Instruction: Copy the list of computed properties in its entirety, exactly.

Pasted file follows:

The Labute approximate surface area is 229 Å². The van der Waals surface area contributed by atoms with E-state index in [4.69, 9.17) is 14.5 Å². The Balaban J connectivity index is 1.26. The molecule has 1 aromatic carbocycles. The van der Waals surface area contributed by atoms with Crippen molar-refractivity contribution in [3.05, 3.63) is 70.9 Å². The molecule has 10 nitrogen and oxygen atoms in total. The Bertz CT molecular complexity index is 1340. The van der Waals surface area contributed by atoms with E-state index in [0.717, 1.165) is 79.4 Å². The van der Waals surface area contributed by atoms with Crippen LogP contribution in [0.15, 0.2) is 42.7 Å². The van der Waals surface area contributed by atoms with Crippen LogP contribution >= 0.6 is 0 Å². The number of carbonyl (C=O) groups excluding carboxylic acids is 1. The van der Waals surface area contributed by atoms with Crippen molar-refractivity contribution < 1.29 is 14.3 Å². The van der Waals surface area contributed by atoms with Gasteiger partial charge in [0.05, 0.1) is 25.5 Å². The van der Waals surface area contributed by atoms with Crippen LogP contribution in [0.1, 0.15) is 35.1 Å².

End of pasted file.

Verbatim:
The Labute approximate surface area is 229 Å². The van der Waals surface area contributed by atoms with E-state index in [4.69, 9.17) is 14.5 Å². The Balaban J connectivity index is 1.26. The molecule has 1 aromatic carbocycles. The van der Waals surface area contributed by atoms with Crippen molar-refractivity contribution in [3.05, 3.63) is 70.9 Å². The molecule has 10 nitrogen and oxygen atoms in total. The Bertz CT molecular complexity index is 1340. The van der Waals surface area contributed by atoms with E-state index in [0.717, 1.165) is 79.4 Å². The van der Waals surface area contributed by atoms with Crippen LogP contribution in [0.15, 0.2) is 42.7 Å². The van der Waals surface area contributed by atoms with Crippen LogP contribution >= 0.6 is 0 Å². The number of carbonyl (C=O) groups excluding carboxylic acids is 1. The van der Waals surface area contributed by atoms with Crippen molar-refractivity contribution < 1.29 is 14.3 Å². The van der Waals surface area contributed by atoms with Gasteiger partial charge in [0.05, 0.1) is 25.5 Å². The van der Waals surface area contributed by atoms with Crippen LogP contribution in [0.1, 0.15) is 35.1 Å².